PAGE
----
Reading a good piece of women’s fiction is like making a great new friend. Suddenly, you get to share all those little intimate details that make lives unique. Well-written, engaging chick lit always makes me feel like that–as if I just had a reunion with an old friend and managed to catch up on all the moments I missed. Marisa de los Santos’ Falling Together stirs up that kind of emotion, drawing the reader into the lives of three awkward, flawed individuals who made the mistake of drifting apart.

Pen, Will, and Cat meet under the most dramatic of circumstances–while Cat was having a seizure. They can’t help but fall in together after such a meeting. The closest of friends throughout college, these three share an intensity that is nearly impossible to overcome, and so they decide to go their separate ways with the memory of this passion intact and spare themselves the disappointment of growing up and growing apart.

Years later, they are once again drawn together when one of their number is in need, but they soon find that they are all in need of each other and that their impulsive decision to lead entirely separate lives cannot go on forever.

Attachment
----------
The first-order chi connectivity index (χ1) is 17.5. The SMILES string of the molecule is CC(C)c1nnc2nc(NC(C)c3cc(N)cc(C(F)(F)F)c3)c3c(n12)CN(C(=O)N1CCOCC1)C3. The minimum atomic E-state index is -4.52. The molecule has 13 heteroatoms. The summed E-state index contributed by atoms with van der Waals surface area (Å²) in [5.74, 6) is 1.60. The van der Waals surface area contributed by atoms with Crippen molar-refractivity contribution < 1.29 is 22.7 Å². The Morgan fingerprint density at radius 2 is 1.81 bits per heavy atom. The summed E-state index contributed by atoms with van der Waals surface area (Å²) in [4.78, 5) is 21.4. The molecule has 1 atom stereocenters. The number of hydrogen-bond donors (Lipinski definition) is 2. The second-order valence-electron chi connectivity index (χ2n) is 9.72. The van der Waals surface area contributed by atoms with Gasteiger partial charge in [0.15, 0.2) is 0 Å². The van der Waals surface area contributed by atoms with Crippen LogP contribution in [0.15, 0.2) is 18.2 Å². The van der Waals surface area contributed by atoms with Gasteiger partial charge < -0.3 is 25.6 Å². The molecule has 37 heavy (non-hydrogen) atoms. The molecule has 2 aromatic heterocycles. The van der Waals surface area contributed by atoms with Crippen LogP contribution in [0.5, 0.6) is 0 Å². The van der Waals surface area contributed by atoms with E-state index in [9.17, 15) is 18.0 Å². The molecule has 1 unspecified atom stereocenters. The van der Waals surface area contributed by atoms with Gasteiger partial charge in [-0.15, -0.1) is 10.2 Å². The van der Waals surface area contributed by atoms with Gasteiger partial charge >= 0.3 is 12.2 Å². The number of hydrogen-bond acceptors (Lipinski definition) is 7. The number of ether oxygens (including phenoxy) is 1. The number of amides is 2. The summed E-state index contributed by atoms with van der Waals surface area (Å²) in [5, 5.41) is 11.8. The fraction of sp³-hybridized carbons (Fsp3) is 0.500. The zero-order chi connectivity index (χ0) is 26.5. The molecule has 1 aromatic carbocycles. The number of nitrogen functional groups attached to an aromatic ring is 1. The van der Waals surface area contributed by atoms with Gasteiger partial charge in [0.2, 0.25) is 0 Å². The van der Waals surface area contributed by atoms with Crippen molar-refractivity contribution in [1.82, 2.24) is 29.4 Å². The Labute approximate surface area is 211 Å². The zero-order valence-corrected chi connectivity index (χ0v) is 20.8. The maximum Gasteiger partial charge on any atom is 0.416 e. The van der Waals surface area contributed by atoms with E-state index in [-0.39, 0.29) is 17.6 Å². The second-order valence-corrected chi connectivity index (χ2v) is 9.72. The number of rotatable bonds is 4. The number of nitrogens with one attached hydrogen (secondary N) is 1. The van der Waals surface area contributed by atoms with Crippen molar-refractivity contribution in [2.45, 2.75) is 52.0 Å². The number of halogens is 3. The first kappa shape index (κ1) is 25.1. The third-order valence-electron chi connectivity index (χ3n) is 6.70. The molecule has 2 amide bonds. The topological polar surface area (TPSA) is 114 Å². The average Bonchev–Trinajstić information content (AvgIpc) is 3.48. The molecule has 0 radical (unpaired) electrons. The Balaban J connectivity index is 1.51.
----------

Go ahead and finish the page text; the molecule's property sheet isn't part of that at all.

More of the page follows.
Though not one of my usual chick lit type reads, I found myself enjoying Falling Together. I had never read one of Marisa de los Santos’ books, so it was a new experience and one that I might like to repeat. That’s not to say that it was a perfect read. I found some elements a bit far-fetched… like taking off to another country at the drop of a hat to save someone who may or may not need saving, but that’s why it’s fiction. It’s a bit escapist, but sweet and refreshing after reading too many “serious” books. It’s a perfect read for a lazy weekend or after a long day at work and sure to appeal to a wide readership.

I received my copy of Falling Together from HarperCollins.

Last post of 2010

Goddess of the Rose by PC Cast

Mikado “Mikki” Empousai has always had a special affinity with roses, as did her mother and grandmother. When she starts to have tantalizing dreams about a mystery lover, she starts to wonder if it’s the result of loneliness and an overactive imagination, or something more.  It doesn’t help that her dream man bears a striking resemblance to the mythical beast statue that guards the local rose garden. Little does Mikki realize that it’s a sign of a change to come, an awakening that brings her close to her true destiny and challenges her concept of dreams and reality.

I picked this book up on a whim at the used paperback store by my old job. The cover was a bit more sensual than the kind of covers that usually pique my interest, but I was intrigued when I read the blurb and realized that it was a Beauty and the Beast retelling.